Determinants Of Export Diversification And Sophistication In Sub-Saharan Africa
This paper studies the political and economic factors that determine successful export diversification (ED) and export sophistication (ES) strategies in the Sub-Saharan African (SSA) countries and also the way in which successful ED and sophistication strategies contribute to explain the improving in some of the millennium development goals (MDG). We run separate regressions for the determinants of ES and ED, using disaggregated data of the 48 SSA countries, from 1960 to 2005. The results suggest that better governance is an important determinant for the success of diversification and sophistication strategies in SSA. In particular the level of corruption, transparency and accountability are important factors in limiting or promoting the scope of diversification and the level of sophistication of the exports. The results also suggest that increases in human capital in SSA countries promote both ED and ES, showing that the level of education of the workforce is positively related with ES and ED, with higher levels of education (tertiary) playing a more important role in explaining ES, while lower levels of education (primary) being more important as determinants of ED. In the second part we explore the links between ED and ES and growth presenting evidence that ED and ES are linked to growth stability in SSA. This study also suggests that the Sub-Saharan countries that were more successful in achieving ED and ES tend to be more successful in improving the living conditions of their population. Using different variables of Infant Mortality (one of the MDG) and life expectancy as dependent variables, we present evidence that suggests that in SSA higher ED and ES are associated with lower infant mortality and higher life expectancy. We show that this result is robust, presenting positive and significant results even when a large number of different control variables are introduced, or when fixed effects and instrumental variables are considered. The evidence suggests that ED and ES are part of the solution for a successful development of SSA. JEL codes:
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- Kalemli-Ozcan, S. & Sorensen, B.E. & Yosha, O., 1999.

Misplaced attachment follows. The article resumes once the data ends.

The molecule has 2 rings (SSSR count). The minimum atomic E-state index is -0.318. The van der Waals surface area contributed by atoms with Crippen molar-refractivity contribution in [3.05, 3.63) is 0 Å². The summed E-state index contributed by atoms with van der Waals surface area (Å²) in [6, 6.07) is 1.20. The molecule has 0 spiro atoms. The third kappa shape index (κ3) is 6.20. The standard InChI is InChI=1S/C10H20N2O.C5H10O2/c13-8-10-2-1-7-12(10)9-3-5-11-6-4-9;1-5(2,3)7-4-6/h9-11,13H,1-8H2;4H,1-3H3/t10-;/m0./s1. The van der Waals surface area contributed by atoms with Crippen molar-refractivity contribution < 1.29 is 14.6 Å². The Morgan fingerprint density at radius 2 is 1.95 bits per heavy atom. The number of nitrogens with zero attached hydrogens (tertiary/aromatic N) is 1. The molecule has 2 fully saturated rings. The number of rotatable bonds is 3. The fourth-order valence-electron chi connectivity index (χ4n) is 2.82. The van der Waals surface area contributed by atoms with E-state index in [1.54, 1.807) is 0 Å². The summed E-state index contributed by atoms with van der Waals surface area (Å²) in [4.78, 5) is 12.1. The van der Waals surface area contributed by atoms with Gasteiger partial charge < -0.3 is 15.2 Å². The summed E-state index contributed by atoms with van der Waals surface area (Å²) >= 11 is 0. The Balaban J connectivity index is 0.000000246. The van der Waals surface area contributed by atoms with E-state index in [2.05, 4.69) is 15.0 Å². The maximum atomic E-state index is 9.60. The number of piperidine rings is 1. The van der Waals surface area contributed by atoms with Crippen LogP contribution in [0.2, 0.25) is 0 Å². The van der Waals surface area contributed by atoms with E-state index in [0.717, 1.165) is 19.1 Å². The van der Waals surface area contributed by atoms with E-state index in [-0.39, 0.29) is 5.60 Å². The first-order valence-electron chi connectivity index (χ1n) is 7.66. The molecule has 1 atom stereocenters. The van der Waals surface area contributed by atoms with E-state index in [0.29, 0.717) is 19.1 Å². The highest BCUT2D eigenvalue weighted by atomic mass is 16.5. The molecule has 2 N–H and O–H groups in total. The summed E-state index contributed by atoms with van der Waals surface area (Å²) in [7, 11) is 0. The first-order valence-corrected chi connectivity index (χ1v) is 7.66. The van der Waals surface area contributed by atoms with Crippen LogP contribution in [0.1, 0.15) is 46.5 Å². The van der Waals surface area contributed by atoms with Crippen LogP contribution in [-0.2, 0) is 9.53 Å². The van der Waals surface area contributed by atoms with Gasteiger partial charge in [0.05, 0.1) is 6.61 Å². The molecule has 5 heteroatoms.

"Risk Sharing and Industrial Specialization: Regional and International Evidence,"
16-99, Tel Aviv.
- Sebnem Kalemli-Ozcan & Bent E. Sørensen & Oved Yosha, 2003. "Risk Sharing and Industrial Specialization: Regional and International Evidence," American Economic Review, American Economic Association, vol. 93(3), pages 903-918, June.
- Sørensen, Bent E & Yosha, Oved, 1999. "Risk Sharing and Industrial Specialization: Regional and International Evidence," CEPR Discussion Papers 2295, C.E.P.R. Discussion Papers.
- Sebnem Kalemli-Ozcan & Bent E. Sorensen & Oved Yosha, 1999. "Risk Sharing and Industrial Specialization: Regional and International Evidence," JCPR Working Papers 86, Northwestern University/University of Chicago Joint Center for Poverty Research.
- Sebnem Kalemli-Ozcan & Bent E. Sorensen & Oved Yosha, 2000. "Risk sharing and industrial specialization ; regional and international evidence," Research Working Paper RWP 00-06, Federal Reserve Bank of Kansas City.
- Sebnem Kalemli-Ozcan & Bent E. S�rensen & Oved Yosha, 1999. "Risk Sharing and Industrial Specialization: Regional and International Evidence," Working Papers 99-16, Brown University, Department of Economics.
- Luca De Benedictis & Marco Gallegati & Massimo Tamberi, 2006. "Overall Specialization and Income: Countries Diversity," Working Papers 37-2006, Macerata University, Department of Finance and Economic Sciences, revised Oct 2008.
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